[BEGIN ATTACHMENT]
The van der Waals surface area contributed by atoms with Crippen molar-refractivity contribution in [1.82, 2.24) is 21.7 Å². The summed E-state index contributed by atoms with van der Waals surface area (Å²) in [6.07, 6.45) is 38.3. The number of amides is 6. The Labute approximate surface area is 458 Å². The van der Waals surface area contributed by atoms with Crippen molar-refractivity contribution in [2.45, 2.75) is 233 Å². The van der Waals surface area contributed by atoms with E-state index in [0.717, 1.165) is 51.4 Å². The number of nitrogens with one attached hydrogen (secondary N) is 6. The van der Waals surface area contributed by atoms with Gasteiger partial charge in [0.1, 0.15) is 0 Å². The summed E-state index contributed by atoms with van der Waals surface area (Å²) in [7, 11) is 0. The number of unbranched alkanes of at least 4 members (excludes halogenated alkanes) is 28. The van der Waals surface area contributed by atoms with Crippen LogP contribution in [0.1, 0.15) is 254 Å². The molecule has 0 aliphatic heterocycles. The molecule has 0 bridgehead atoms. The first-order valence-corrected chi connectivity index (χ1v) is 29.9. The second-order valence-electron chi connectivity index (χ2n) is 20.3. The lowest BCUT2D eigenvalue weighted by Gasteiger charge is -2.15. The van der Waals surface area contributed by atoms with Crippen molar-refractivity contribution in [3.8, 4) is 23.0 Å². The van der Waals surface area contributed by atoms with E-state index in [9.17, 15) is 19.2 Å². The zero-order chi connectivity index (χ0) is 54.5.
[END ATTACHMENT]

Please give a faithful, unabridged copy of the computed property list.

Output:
The van der Waals surface area contributed by atoms with Crippen molar-refractivity contribution in [1.82, 2.24) is 21.7 Å². The summed E-state index contributed by atoms with van der Waals surface area (Å²) in [6.07, 6.45) is 38.3. The number of amides is 6. The Labute approximate surface area is 458 Å². The van der Waals surface area contributed by atoms with Crippen molar-refractivity contribution in [2.45, 2.75) is 233 Å². The van der Waals surface area contributed by atoms with E-state index in [0.717, 1.165) is 51.4 Å². The number of nitrogens with one attached hydrogen (secondary N) is 6. The van der Waals surface area contributed by atoms with Gasteiger partial charge in [0.1, 0.15) is 0 Å². The summed E-state index contributed by atoms with van der Waals surface area (Å²) in [7, 11) is 0. The number of unbranched alkanes of at least 4 members (excludes halogenated alkanes) is 28. The van der Waals surface area contributed by atoms with Crippen LogP contribution in [0.1, 0.15) is 254 Å². The molecule has 0 aliphatic heterocycles. The molecule has 0 bridgehead atoms. The first-order valence-corrected chi connectivity index (χ1v) is 29.9. The second-order valence-electron chi connectivity index (χ2n) is 20.3. The lowest BCUT2D eigenvalue weighted by Gasteiger charge is -2.15. The van der Waals surface area contributed by atoms with Crippen molar-refractivity contribution in [3.8, 4) is 23.0 Å². The van der Waals surface area contributed by atoms with E-state index in [9.17, 15) is 19.2 Å². The zero-order chi connectivity index (χ0) is 54.5.